Fuel is a major issue when it comes to long-duration spaceflights - its weight is a problem for launch and once a spacecraft runs out of fuel there's no place to get more. That's where in-space "gas" stations located in strategic spots along a route would be a boon to spaceflight.
Which is exactly what NASA is looking to do by beginning to solicit proposals for what it calls an In-Space Cryogenic Propellant Storage and Transfer Demonstration that will lay the ground work for humans to safely reach multiple destinations, including the Moon, asteroids, Lagrange points and Mars.
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NASA says the flight demonstration mission "will test and validate key capabilities and technologies required for future exploration elements such as large cryogenic propulsion stages and propellant depots. Today's Broad Agency Announcement solicits proposals for mission concept studies. NASA will use the results from these studies for project planning and implementation. Elements will include mission justification; technology identification and maturation; mission concept of operations; launch vehicle considerations; integrated flight system conceptual design; mission cost estimate; project schedule; concepts for government and industry partnerships; and project risk identification."
It won't be an easy task. Some of the requirements include the need to:
- demonstrate long duration, in-space storage of liquid oxygen and liquid hydrogen cryogenic propellants.
- demonstrate in-space transfer of liquid oxygen and liquid hydrogen cryogenic propellants.
- demonstrate approach for zero boil-off storage of liquid oxygen in microgravity.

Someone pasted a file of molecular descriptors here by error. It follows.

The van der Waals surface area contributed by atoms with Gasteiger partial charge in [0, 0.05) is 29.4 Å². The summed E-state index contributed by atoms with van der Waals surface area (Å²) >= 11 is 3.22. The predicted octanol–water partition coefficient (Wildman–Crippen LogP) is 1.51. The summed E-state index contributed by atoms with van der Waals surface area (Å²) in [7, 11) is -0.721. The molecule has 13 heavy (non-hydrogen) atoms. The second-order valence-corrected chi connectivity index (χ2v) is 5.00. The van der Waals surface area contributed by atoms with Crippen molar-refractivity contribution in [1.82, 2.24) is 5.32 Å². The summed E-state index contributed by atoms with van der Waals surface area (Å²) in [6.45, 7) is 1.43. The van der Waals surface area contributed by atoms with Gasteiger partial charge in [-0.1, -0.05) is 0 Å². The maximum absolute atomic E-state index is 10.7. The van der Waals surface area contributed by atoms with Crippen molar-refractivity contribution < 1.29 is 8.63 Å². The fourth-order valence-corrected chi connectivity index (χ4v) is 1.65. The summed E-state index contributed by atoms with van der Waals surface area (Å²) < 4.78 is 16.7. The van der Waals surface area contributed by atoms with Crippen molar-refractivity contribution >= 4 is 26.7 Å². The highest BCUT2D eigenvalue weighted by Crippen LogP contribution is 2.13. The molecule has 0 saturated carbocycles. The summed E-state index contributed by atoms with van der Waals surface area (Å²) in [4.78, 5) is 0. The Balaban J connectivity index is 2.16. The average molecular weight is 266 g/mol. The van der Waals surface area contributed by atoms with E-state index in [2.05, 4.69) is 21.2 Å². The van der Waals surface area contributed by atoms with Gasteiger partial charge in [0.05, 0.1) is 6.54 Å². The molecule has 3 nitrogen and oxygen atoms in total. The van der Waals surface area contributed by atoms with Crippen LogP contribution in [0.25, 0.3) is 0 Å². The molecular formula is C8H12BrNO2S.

- demonstrate approach for acquisition and bubble-free flow of liquid oxygen and liquid hydrogen in microgravity.
- demonstrate approach for leak detection of liquid oxygen and liquid hydrogen in microgravity.
- demonstrate approach for flow measurement of liquid oxygen and liquid hydrogen in microgravity.
The benefits of space fueling depots include minimizing the propellant weight for a given mission, allowing spacecraft to refill on long journeys to Mars or other locations. Space refueling could also involve developing commercial providers to deliver on-orbit propellants and could allow on-orbit assembly, satellite servicing missions, and resupply of empty or partially filled spacecraft.
NASA says the mission cost is approximately $200 million. Higher cost options may be considered if there is a substantial increase in benefit, but the mission cost shall not exceed $300 million. Also, lower cost options may be proposed if there is substantial decrease in mission cost with modest decrease in benefits, NASA stated.
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